Pressed during the debate, Trump declines to disavow militia groups and white supremacists. The first face-off of the 2020 general election was marked by President Trump’s interruptions and hectoring, and the segment on violent crime, law enforcement, and protests involved no substantive exchanges on policy. Trump did repeat the false claim that this year’s rise in violent crime was limited to Democratic-run cities, incorrectly stated that violence by left-wing activists is a greater threat than violence by groups and individuals on the far-right, and baldly exaggerated violence at this year’s protests for racial justice, the vast majority of which have been peaceful (as we noted in yesterday’s debate preview). But the most notable moment was the president’s refusal to condemn the actions of white supremacists and militias. Queried by moderator Chris Wallace and pressed by opponent Joe Biden, Trump responded: “Proud Boys, stand back and stand by.” The Southern Poverty Law Center has designated the Proud Boys a hate group. After the debate, members and sympathizers of the group celebrated Trump’s comment as vindication of their neo-fascist message.

Chicago releases a new violence reduction plan in an “all-hands-on-deck” effort. Mayor Lori Lightfoot’s 108-page blueprint details the city’s struggles with gun violence and domestic violence and ways to address them. The plan treats violence as a public health crisis, and includes short- and long-term initiatives to address deep inequalities in housing and employment, policing and outreach, and neighborhood improvements. “This effort starts by tackling the issues at the root of violence, such as systemic racism, disinvestment, and poverty,” Lightfoot said. The plan comes at a crucial time: More than 3,000 people have been shot in Chicago this year and homicides are approaching 600, placing the city on par with the historic uptick seen in 2016. But it’s unclear how much the strategy will cost to implement, especially as Chicago faces a nearly billion dollar budget deficit. The report says the city plans to sustain funding levels for community anti-violence organizations this year, but intends to increase those allocations in the future. You can read it here. — Lakeidra Chavis, reporter

During a previous anti-gun violence push, Chicago police spent the bulk of their time writing parking tickets. Facing rising homicides in 2012, the Chicago Police Department rolled out a new Violence Reduction Initiative. The plan had officers working on overtime shifts in South and West Side neighborhoods with elevated shooting rates. A WBEZ investigation found that over the program’s five-year run, officers made 1,218 felony arrests and seized 573 gun or weapons. During the same period, they issued more than 338,000 parking citations — more than half the total activities police logged.

Unredacted FBI document from 2006 warned of white supremacist infiltration in law enforcement. In the newly public portion of the domestic intelligence assessment, the bureau said it was concerned about “self-initiated efforts by individuals, particularly among those already within law enforcement ranks, to volunteer their professional resources to white supremacist causes with which they sympathize.” Democratic Representative Jamie Raskin, a member of the House Oversight Committee, released the memo ahead of a hearing on white supremacist representation in local police forces. Related: Former FBI Special Agent Michael German found law enforcement officers linked to white supremacist activities in more than a dozen states during the last two decades, according to a report for the Brennan Center.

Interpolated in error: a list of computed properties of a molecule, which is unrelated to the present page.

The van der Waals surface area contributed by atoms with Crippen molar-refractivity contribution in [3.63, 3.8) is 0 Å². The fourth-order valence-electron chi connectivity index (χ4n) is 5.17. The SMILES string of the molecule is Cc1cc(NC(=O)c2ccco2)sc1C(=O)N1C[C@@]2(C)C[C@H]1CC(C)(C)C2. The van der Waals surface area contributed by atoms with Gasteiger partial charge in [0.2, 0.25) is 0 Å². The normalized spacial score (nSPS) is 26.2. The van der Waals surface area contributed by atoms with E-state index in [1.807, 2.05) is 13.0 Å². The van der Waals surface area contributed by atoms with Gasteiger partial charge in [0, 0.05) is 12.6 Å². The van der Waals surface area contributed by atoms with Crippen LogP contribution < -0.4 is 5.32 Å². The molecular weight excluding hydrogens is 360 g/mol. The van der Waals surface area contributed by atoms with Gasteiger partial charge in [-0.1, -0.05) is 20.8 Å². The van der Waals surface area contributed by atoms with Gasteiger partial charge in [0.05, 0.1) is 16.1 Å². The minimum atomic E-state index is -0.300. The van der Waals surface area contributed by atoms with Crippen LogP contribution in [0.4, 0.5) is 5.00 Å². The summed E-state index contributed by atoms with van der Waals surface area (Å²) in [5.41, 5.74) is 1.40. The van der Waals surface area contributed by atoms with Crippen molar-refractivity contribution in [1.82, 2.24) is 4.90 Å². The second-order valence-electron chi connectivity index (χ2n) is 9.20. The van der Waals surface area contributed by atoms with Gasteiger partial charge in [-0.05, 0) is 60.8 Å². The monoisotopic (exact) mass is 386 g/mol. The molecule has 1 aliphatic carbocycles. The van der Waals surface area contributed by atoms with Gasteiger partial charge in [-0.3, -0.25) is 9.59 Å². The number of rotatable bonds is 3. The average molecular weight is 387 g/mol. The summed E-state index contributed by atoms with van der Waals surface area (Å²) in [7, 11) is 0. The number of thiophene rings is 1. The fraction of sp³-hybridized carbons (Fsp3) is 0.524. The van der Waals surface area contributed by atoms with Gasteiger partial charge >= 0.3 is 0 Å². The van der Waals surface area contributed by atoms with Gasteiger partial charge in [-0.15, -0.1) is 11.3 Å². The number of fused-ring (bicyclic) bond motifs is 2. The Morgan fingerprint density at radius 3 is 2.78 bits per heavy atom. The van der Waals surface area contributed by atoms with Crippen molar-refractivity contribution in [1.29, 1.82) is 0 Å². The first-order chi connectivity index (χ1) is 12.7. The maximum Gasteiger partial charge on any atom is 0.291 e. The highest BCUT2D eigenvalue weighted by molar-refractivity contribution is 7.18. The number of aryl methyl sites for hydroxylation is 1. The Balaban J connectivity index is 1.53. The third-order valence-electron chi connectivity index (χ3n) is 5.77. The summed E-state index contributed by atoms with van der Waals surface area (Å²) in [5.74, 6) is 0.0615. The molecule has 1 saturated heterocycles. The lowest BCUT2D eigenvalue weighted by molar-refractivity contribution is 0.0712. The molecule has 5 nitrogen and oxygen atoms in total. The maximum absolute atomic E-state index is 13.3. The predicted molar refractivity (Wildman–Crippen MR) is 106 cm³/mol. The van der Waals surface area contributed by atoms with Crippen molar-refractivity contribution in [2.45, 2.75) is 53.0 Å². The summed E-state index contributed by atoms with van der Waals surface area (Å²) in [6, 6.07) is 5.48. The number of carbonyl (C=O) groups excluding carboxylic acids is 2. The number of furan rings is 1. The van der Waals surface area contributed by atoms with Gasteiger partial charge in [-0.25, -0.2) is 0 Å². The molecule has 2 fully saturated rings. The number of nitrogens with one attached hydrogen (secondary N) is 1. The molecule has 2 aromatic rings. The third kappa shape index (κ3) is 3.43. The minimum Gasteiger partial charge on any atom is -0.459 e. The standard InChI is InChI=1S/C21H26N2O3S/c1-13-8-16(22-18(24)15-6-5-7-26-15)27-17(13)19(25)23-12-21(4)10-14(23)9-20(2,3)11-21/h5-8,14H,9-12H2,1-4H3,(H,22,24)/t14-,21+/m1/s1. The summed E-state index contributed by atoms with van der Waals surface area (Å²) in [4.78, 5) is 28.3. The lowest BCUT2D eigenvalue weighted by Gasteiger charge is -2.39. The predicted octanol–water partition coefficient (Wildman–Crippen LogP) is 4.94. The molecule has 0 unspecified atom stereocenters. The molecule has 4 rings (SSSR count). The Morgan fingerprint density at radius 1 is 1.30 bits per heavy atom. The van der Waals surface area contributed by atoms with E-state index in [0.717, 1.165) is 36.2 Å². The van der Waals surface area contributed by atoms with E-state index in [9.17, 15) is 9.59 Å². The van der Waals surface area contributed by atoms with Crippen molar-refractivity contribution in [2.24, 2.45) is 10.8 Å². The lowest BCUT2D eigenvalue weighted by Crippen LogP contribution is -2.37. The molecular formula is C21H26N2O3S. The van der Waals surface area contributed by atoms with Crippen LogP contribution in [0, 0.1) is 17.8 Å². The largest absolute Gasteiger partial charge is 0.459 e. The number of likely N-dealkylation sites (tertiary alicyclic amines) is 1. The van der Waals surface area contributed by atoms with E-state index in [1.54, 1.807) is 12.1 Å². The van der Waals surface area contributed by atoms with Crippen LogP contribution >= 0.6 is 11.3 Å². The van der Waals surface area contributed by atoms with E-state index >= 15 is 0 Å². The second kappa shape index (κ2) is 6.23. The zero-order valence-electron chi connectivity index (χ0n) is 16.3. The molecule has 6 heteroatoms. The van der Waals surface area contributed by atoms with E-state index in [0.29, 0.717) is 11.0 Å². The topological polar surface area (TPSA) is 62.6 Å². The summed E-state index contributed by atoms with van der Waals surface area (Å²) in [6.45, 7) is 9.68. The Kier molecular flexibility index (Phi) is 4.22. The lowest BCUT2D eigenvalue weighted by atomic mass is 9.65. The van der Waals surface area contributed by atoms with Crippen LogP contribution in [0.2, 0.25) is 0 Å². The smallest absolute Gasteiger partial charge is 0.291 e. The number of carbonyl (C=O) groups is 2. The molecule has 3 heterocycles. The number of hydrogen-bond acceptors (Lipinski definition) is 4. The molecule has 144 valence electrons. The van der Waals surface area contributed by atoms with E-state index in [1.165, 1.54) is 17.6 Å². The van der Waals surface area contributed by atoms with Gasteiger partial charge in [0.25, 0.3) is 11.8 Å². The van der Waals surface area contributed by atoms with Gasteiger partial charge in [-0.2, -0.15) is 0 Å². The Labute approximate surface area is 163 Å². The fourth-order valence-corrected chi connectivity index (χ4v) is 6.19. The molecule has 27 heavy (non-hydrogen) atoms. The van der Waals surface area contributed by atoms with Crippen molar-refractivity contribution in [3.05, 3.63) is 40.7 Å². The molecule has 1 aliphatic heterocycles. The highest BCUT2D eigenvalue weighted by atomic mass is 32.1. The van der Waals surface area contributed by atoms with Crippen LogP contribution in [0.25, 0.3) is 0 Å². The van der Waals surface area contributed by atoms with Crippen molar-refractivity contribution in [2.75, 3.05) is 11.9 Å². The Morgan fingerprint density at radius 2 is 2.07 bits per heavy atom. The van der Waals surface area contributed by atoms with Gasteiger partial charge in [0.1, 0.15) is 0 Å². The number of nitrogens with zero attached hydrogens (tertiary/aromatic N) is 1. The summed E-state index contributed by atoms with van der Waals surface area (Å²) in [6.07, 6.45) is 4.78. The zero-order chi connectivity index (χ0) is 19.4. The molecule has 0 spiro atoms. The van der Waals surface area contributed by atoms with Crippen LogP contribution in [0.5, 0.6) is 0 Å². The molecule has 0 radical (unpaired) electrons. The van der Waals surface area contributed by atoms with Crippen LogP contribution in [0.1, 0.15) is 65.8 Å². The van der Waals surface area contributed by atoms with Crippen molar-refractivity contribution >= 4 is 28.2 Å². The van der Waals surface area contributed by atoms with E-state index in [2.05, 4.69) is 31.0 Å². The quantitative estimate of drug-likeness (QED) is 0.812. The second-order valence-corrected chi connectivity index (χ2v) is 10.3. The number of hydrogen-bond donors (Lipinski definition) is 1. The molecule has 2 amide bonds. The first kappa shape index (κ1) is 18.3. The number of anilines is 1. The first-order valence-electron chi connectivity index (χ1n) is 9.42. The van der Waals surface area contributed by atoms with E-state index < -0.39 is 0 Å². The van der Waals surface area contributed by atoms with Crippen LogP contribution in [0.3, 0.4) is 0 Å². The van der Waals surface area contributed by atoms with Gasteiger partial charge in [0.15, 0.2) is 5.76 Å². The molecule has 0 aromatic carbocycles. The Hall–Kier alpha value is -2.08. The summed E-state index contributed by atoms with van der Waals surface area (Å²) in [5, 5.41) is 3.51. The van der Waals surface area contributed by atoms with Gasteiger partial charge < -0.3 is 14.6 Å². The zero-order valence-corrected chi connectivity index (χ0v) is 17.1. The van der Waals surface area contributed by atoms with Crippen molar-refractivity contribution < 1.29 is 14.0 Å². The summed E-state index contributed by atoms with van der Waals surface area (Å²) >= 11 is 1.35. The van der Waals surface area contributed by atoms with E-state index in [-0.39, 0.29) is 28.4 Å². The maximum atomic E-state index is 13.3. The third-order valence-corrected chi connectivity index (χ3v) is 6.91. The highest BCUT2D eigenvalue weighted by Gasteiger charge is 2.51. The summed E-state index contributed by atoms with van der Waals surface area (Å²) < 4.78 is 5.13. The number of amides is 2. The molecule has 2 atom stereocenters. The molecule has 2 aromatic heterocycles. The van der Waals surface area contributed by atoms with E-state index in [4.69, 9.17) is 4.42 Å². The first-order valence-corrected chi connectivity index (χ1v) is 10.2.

Kentucky AG set to release Breonna Taylor grand jury recording today. Daniel Cameron said he would comply with a judge’s request to unseal the normally secret proceedings after a juror disputed Cameron’s handling of the case. Last week, the grand jury announced that none of the three officers would be indicted for Taylor’s killing during a March raid. (A former officer was charged with first-degree wanton endangerment — for recklessly shooting into neighboring apartments.) A lawyer for one of the grand jurors said Cameron “may not have presented” all the evidence in the case. Cameron himself has said he did not ask the grand jury to consider homicide charges.

Feds open a civil rights probe into the 2018 police killing of a Kansas teen. The shooting happened during a wellness check in Overland Park after reports that 17-year-old John Albers had threatened himself. A responding officer fired on Albers 13 times as he was backing a car out of his own garage. The officer who shot Albers received a $70,000 severance package when he agreed to resign, and Albers’ family settled a suit against the city for $2.3 million. ICYMI: Earlier this week, The Trace reported on the growing movement in cities to have counselors — not armed officers — respond to mental health calls.


Between 1991 and 2017, every 10 percent increase in state firearm ownership corresponded to a 39 percent increase in firearm suicide among high school-aged students, according to a new study. [Journal of the American Academy of Child & Adolescent Psychiatry]

(If you are having thoughts of suicide, help is available 24 hours a day: Call the National Suicide Prevention Lifeline at 1-800-273-8255 or text 741741 to reach the Crisis Text Line.)